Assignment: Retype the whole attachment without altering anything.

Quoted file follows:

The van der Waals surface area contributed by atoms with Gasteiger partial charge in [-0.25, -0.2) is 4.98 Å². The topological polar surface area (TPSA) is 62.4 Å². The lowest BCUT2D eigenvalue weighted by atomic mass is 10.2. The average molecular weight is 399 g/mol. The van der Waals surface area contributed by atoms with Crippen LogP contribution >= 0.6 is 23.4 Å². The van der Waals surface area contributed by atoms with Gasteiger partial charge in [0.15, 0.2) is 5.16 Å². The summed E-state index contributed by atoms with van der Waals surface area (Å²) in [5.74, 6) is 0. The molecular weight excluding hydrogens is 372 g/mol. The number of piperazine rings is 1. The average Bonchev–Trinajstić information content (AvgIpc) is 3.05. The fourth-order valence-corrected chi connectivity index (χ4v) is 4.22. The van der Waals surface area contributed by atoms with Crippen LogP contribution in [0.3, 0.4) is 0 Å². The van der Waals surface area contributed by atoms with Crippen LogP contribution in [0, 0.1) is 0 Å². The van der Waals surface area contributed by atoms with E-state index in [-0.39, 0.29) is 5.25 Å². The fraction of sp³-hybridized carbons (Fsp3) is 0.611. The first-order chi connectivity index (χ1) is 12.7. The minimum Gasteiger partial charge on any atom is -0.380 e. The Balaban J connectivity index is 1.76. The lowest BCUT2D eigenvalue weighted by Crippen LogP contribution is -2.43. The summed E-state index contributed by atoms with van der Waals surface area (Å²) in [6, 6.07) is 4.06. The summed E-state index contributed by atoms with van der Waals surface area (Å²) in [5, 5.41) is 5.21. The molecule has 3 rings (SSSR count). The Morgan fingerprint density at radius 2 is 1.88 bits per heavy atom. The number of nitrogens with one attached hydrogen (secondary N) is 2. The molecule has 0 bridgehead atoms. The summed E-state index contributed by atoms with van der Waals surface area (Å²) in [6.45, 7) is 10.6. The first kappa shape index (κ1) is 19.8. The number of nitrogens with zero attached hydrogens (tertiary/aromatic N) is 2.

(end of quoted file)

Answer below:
The van der Waals surface area contributed by atoms with Gasteiger partial charge in [-0.25, -0.2) is 4.98 Å². The topological polar surface area (TPSA) is 62.4 Å². The lowest BCUT2D eigenvalue weighted by atomic mass is 10.2. The average molecular weight is 399 g/mol. The van der Waals surface area contributed by atoms with Crippen LogP contribution >= 0.6 is 23.4 Å². The van der Waals surface area contributed by atoms with Gasteiger partial charge in [0.15, 0.2) is 5.16 Å². The summed E-state index contributed by atoms with van der Waals surface area (Å²) in [5.74, 6) is 0. The molecular weight excluding hydrogens is 372 g/mol. The number of piperazine rings is 1. The average Bonchev–Trinajstić information content (AvgIpc) is 3.05. The fourth-order valence-corrected chi connectivity index (χ4v) is 4.22. The van der Waals surface area contributed by atoms with Crippen LogP contribution in [0.3, 0.4) is 0 Å². The van der Waals surface area contributed by atoms with Crippen LogP contribution in [0, 0.1) is 0 Å². The van der Waals surface area contributed by atoms with E-state index in [-0.39, 0.29) is 5.25 Å². The fraction of sp³-hybridized carbons (Fsp3) is 0.611. The first-order chi connectivity index (χ1) is 12.7. The minimum Gasteiger partial charge on any atom is -0.380 e. The Balaban J connectivity index is 1.76. The lowest BCUT2D eigenvalue weighted by Crippen LogP contribution is -2.43. The summed E-state index contributed by atoms with van der Waals surface area (Å²) in [6, 6.07) is 4.06. The summed E-state index contributed by atoms with van der Waals surface area (Å²) in [5, 5.41) is 5.21. The molecule has 3 rings (SSSR count). The Morgan fingerprint density at radius 2 is 1.88 bits per heavy atom. The number of nitrogens with one attached hydrogen (secondary N) is 2. The molecule has 0 bridgehead atoms. The summed E-state index contributed by atoms with van der Waals surface area (Å²) in [6.45, 7) is 10.6. The first kappa shape index (κ1) is 19.8. The number of nitrogens with zero attached hydrogens (tertiary/aromatic N) is 2.